ESSER Funds help bring ClassVR to Schools in the Saint Louis Public Schools District

Seventeen schools in the district are adding ClassVR to boost student engagement and support STEM learning

Several schools in the Saint Louis Public Schools (SLPS) district have signed on to bring the immersive power of virtual reality technology to students this school year with ClassVR, from Avantis Education. So far, 17 of the schools in the district have leveraged federal ESSER funding to purchase the award-winning AR/VR headsets, which include thousands of pieces of VR and AR content to support all subject areas. Implementation is planned for later this school year.

Douglas Combs from Haddock Education Technologies coordinated the purchases following an ESSER showcase for SLPS principals and teachers. “When schools come to us asking about the benefits of AR and VR technology in the classroom, we know ClassVR will provide them with what they want,” said Combs. “At SLPS, school leaders were seeking something cool and exciting to engage students in the content they were learning in class. ClassVR is the perfect fit.”

ClassVR is an all-in-one VR/AR headset designed specifically for K-12 schools. Used by more than 1 million students in 100,000 classrooms around the world, it includes all hardware, software, training, support and implementation services needed for teachers to deploy AR/VR in their classrooms. ClassVR gives teachers access to thousands of VR and AR resources and content to enhance lessons and engage students more deeply in what they are learning. Students can virtually experience walking with polar bears, swimming with sharks, or traveling back in time to see what it was like in a World War I trench. New for the 2023-24 school year, Avantis aligned 400+ lessons in ClassVR to U.S. State Standards in science, social studies and English language arts, providing added value and convenience for teachers.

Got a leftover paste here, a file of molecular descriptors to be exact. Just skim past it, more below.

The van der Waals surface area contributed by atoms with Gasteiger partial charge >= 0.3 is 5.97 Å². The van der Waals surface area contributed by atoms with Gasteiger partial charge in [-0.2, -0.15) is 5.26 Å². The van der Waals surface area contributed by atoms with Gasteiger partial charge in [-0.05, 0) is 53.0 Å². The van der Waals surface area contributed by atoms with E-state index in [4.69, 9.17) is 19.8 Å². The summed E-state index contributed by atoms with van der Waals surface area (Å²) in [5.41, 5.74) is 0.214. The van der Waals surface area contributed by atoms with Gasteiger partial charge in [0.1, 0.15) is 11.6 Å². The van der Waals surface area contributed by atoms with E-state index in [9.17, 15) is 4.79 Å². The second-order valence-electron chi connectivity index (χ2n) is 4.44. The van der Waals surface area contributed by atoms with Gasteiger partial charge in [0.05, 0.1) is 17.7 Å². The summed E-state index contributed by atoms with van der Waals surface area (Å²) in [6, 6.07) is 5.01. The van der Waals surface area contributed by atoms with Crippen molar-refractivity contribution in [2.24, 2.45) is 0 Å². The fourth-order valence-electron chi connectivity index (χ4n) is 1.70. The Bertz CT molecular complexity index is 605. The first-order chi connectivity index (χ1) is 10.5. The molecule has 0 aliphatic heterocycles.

ClassVR qualifies for ESSER funds because it helps teachers support student academic achievement and address learning loss.

“School and district leaders are increasingly looking to new and emerging technologies to help them support student learning and AR/VR is a big part of these conversations,” said Avantis Education’s Chief Executive Officer, Huw Williams. “ESSER funding is making these technologies even more accessible for schools and we are looking forward to being able to bring the power of virtual reality into even more classrooms, both in St. Louis and across the country.”

To learn more about ClassVR, visit

The American Consortium for Equity in Education, publisher of the "Equity & Access" journal, celebrates and connects the educators, associations, community partners and industry leaders who are working to solve problems and create a more equitable environment for historically underserved pre K-12 students throughout the United States.

Current issue of Equity & Access:

Equity & Access - Issue 28

Follow us

Join & Subscribe

Share this page with your friends and colleagues:

Skip to content